MARINE CORPS BASE QUANTICO, Virginia -- Anthony McDaniel had just been lowered into his wheelchair from a platform where he had been seated for throwing the discus at the Warrior Games.
Nearby, a folded tripod leaning against a chair fell to the ground. In gentlemanly fashion, McDaniel instantly maneuvered his wheelchair into position to retrieve the tripod for the reporter who dropped it.
McDaniel, 26, may have lost two legs and part of his left arm from war injuries, but he hasn't lost a strong conviction about being polite.
"Regardless if you've got all your limbs or you have none at all, politeness comes from within," said the medically-retired Marine with southern roots who names Pascagoula and Gautier, Mississippi, as his home towns.
A good dose of humility also seemed to reside inside the triple-amputee athlete who was a bit evasive, giving a generic reply when asked how he typically performs at the Games. "I do pretty well. I just go out there and try to give it my all."
Pressed to be a little more specific, McDaniel acknowledged winning "some medals."
Eventually, he spilled the beans that he won seven golds at the Warrior Games last year while competing in seven events: discus, shot put, four track events (100- , 200- , 400- and 800-meter wheelchair races) and basketball.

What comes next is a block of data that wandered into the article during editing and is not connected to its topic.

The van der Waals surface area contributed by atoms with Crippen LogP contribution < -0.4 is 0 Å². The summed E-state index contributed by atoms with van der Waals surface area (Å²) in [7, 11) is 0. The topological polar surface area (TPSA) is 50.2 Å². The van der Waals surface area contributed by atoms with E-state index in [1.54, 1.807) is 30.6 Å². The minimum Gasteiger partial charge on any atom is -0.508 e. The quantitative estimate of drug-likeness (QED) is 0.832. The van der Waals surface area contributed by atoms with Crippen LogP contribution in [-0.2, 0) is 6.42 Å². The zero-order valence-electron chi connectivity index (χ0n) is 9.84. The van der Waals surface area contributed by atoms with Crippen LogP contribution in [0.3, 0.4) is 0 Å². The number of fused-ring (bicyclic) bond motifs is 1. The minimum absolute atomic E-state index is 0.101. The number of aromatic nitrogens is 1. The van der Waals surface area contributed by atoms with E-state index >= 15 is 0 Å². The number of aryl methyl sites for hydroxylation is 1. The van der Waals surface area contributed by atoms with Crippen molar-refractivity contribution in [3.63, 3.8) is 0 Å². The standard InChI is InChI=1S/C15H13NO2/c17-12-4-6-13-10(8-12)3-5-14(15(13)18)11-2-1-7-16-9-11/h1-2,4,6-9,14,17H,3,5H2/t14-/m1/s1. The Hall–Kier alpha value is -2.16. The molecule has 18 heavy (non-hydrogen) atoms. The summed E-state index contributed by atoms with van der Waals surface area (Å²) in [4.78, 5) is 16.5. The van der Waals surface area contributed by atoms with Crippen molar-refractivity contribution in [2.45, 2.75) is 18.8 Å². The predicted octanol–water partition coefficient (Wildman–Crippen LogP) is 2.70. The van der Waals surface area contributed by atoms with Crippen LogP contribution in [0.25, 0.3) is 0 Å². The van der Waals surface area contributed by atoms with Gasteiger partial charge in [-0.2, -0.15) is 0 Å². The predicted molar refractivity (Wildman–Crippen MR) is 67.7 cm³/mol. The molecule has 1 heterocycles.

This year, competing in his fourth Warrior Games, McDaniel became ineligible for the basketball event because he tried out for the U.S. Paralympic team. That placed him in a "high-performance" pool of players.
McDaniel won silver medals in the discus and shot put events Tuesday, hurling the discus 27.72 meters and launching the shot 8.59 meters. He held no grudges against Eric Rodriguez, who edged him out of golds in both events. Rodriguez, a fellow medically-retired Marine, won with distances of 28.93 meters for the discus and 9 meters for the shot put.
From the sideline, Capt. James Ferguson, the director of external media for the Warrior Games, cheered each time McDaniel threw the discus.